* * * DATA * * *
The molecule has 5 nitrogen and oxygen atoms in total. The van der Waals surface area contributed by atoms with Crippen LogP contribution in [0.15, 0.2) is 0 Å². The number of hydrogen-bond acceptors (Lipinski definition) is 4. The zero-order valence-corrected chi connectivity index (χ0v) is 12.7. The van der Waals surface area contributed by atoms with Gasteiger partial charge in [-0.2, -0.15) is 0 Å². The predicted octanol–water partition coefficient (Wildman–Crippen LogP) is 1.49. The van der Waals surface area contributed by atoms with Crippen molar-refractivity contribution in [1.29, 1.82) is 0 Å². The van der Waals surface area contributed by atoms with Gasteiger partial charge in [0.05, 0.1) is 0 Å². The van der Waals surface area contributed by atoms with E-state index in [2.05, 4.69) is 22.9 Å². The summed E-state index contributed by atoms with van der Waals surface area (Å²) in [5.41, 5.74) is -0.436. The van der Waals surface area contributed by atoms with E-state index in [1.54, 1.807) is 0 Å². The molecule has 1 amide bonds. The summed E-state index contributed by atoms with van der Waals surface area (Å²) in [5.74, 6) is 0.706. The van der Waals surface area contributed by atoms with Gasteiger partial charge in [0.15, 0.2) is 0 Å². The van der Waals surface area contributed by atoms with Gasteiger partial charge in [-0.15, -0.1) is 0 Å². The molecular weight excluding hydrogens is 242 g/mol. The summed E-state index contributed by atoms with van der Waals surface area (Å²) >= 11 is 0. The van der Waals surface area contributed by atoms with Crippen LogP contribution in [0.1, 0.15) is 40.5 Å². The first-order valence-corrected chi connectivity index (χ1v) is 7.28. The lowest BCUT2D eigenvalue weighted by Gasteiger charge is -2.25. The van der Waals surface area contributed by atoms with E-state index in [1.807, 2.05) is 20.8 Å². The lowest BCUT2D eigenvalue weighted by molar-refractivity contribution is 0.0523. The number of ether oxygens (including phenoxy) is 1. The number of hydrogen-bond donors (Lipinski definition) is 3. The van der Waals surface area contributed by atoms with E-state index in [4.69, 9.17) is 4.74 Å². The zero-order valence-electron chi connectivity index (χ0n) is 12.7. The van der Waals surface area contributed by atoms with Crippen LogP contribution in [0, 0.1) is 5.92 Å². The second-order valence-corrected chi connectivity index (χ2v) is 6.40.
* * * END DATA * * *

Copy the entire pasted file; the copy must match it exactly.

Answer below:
The molecule has 5 nitrogen and oxygen atoms in total. The van der Waals surface area contributed by atoms with Crippen LogP contribution in [0.15, 0.2) is 0 Å². The number of hydrogen-bond acceptors (Lipinski definition) is 4. The zero-order valence-corrected chi connectivity index (χ0v) is 12.7. The van der Waals surface area contributed by atoms with Gasteiger partial charge in [-0.2, -0.15) is 0 Å². The predicted octanol–water partition coefficient (Wildman–Crippen LogP) is 1.49. The van der Waals surface area contributed by atoms with Crippen molar-refractivity contribution in [1.29, 1.82) is 0 Å². The van der Waals surface area contributed by atoms with Gasteiger partial charge in [0.05, 0.1) is 0 Å². The van der Waals surface area contributed by atoms with E-state index in [2.05, 4.69) is 22.9 Å². The summed E-state index contributed by atoms with van der Waals surface area (Å²) in [5.41, 5.74) is -0.436. The van der Waals surface area contributed by atoms with E-state index in [1.54, 1.807) is 0 Å². The molecule has 1 amide bonds. The summed E-state index contributed by atoms with van der Waals surface area (Å²) in [5.74, 6) is 0.706. The van der Waals surface area contributed by atoms with Gasteiger partial charge in [0.15, 0.2) is 0 Å². The van der Waals surface area contributed by atoms with Gasteiger partial charge in [-0.15, -0.1) is 0 Å². The molecular weight excluding hydrogens is 242 g/mol. The summed E-state index contributed by atoms with van der Waals surface area (Å²) >= 11 is 0. The van der Waals surface area contributed by atoms with Crippen LogP contribution in [0.1, 0.15) is 40.5 Å². The first-order valence-corrected chi connectivity index (χ1v) is 7.28. The lowest BCUT2D eigenvalue weighted by Gasteiger charge is -2.25. The van der Waals surface area contributed by atoms with E-state index in [1.807, 2.05) is 20.8 Å². The lowest BCUT2D eigenvalue weighted by molar-refractivity contribution is 0.0523. The number of ether oxygens (including phenoxy) is 1. The number of hydrogen-bond donors (Lipinski definition) is 3. The van der Waals surface area contributed by atoms with E-state index in [4.69, 9.17) is 4.74 Å². The zero-order valence-electron chi connectivity index (χ0n) is 12.7. The van der Waals surface area contributed by atoms with Crippen LogP contribution in [0, 0.1) is 5.92 Å². The second-order valence-corrected chi connectivity index (χ2v) is 6.40.